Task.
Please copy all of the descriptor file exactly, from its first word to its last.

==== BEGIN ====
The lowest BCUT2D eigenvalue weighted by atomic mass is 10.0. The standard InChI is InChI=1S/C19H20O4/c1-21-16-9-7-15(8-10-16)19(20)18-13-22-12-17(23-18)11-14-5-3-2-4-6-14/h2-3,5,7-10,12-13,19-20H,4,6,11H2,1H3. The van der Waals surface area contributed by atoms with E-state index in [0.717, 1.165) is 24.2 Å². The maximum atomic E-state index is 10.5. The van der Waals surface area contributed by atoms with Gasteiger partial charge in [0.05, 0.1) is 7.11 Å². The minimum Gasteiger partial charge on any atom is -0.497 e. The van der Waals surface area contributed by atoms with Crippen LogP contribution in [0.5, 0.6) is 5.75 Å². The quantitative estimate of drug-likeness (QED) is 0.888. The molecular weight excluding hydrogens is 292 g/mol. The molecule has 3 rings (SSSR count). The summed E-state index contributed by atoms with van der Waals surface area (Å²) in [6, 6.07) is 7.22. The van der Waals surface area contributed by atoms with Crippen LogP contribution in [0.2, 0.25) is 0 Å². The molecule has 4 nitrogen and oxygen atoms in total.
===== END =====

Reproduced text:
The lowest BCUT2D eigenvalue weighted by atomic mass is 10.0. The standard InChI is InChI=1S/C19H20O4/c1-21-16-9-7-15(8-10-16)19(20)18-13-22-12-17(23-18)11-14-5-3-2-4-6-14/h2-3,5,7-10,12-13,19-20H,4,6,11H2,1H3. The van der Waals surface area contributed by atoms with E-state index in [0.717, 1.165) is 24.2 Å². The maximum atomic E-state index is 10.5. The van der Waals surface area contributed by atoms with Gasteiger partial charge in [0.05, 0.1) is 7.11 Å². The minimum Gasteiger partial charge on any atom is -0.497 e. The van der Waals surface area contributed by atoms with Crippen LogP contribution in [0.5, 0.6) is 5.75 Å². The quantitative estimate of drug-likeness (QED) is 0.888. The molecular weight excluding hydrogens is 292 g/mol. The molecule has 3 rings (SSSR count). The summed E-state index contributed by atoms with van der Waals surface area (Å²) in [6, 6.07) is 7.22. The van der Waals surface area contributed by atoms with Crippen LogP contribution in [0.2, 0.25) is 0 Å². The molecule has 4 nitrogen and oxygen atoms in total.